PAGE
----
When done properly, regular, gentle exfoliation can help reduce the appearance of scars by sloughing away dead skin cells to resurface the skin. Exfoliation can especially help smooth texture, but be sure to never exfoliate broken skin. You can use a chemical exfoliant like the HERO Exfoliating Jelly Cleanser that uses konjac jelly to exfoliate without scrubbing. Or you can use a physical exfoliant like the FRESH Sugar Strawberry Exfoliating Cleanser that refines skin with sugar.
Khanna is a fan of peel pads—she personally suggests SONÄGE Glow to Go Peel Pads, which utilize glycolic acid to brighten and even out skin tone, refine skin texture, reduce the appearance of dark spots, minimize the appearance of fine lines, and deeply moisturize and decongest pores.
With a reputation for brightening, it’s easy to see why Vitamin C serums can be a great option for treating acne scars at home. The antioxidant vitamin decreases hyperpigmentation and protects your skin from further damage. Try it for yourself with the BUTTAH SKIN Vitamin C Serum.
No matter what approach you take to caring for your skin daily, broad-spectrum SPF protection that’s at least an SPF of 30 is an absolute requirement. Without that protection, you leave your skin vulnerable to developing more dark marks and prolonging the healing process of existing marks. The SUPERGOOP! Unseen Sunscreen is a great option that doesn’t leave a chalky, white caste.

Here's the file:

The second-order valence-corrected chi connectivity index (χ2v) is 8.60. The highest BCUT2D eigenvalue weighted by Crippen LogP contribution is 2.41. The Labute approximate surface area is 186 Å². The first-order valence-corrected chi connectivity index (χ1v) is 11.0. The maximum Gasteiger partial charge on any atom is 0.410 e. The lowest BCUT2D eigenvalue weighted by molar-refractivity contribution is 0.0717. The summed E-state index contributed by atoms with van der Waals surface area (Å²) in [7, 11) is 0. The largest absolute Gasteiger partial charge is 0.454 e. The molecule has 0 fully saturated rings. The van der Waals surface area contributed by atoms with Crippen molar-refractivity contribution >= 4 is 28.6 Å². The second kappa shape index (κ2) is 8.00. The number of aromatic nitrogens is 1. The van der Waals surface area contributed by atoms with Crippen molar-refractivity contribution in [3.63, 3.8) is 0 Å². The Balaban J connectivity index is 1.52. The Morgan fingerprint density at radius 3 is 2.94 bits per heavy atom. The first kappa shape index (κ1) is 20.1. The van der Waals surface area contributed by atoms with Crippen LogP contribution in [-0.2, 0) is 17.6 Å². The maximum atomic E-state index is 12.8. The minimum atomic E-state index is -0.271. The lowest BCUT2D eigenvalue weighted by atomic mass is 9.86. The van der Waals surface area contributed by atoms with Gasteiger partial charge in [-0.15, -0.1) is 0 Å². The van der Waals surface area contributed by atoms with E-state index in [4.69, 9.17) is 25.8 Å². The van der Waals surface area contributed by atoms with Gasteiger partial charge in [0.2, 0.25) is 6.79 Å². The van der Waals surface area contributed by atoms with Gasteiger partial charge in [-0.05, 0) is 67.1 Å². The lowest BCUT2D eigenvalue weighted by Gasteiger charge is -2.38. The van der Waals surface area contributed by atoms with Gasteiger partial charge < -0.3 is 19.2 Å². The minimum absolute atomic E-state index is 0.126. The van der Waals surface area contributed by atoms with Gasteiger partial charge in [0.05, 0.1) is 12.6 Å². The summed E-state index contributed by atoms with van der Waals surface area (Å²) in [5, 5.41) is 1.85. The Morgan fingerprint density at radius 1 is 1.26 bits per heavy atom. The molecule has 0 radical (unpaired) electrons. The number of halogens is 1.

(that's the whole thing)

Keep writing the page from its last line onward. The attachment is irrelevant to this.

Alpha-hydroxy acids (like glycolic, lactic, and mandelic acid) slough away dead skin cells and bring younger skin cells to the surface. Meanwhile, you might recognize the beta-hydroxy acid (or BHA) salicylic acid from some of your go-to acne products. AHAs and BHAs not only treat and prevent clogged pores, but also subtly reduce scar depth, size, and discoloration. The HERBIVORE PRISM Botanical AHA + BHA Exfoliating Glow Facial is a pampering way to incorporate these powerhouse ingredients into your routine.
The gold-standard anti-aging ingredient is famous for its ability to fight fine lines and wrinkles, even out skin tone, and up collagen production. It improves overall skin texture, and those with light acne scars should definitely see an improvement. The URBAN SKIN RX Retinol Rapid Repair & Dark Spots treatment is proven to have serious results for reducing hyperpigmentation and evening skin tone.
Aloe vera is one of the most available and versatile plants out there. “Its gel is natural and safe for sensitive skin, while being easily accessible and relatively inexpensive,” explains Khanna. To use, apply the gel as a spot treatment and leave on for 15 to 20 minutes before washing off.
There’s a good chance you have vitamin E laying around your house—and while it may not work for super stubborn acne scars, it’ll do more good than harm. “It’s a natural antioxidant that may help in reducing the appearance of acne scars,” Khanna says, adding that all you need is a pea-size amount applied to the affected area. “It helps repair the skin and encourages rebuilding. Although it may take consistency and several weeks or months for you to see results.”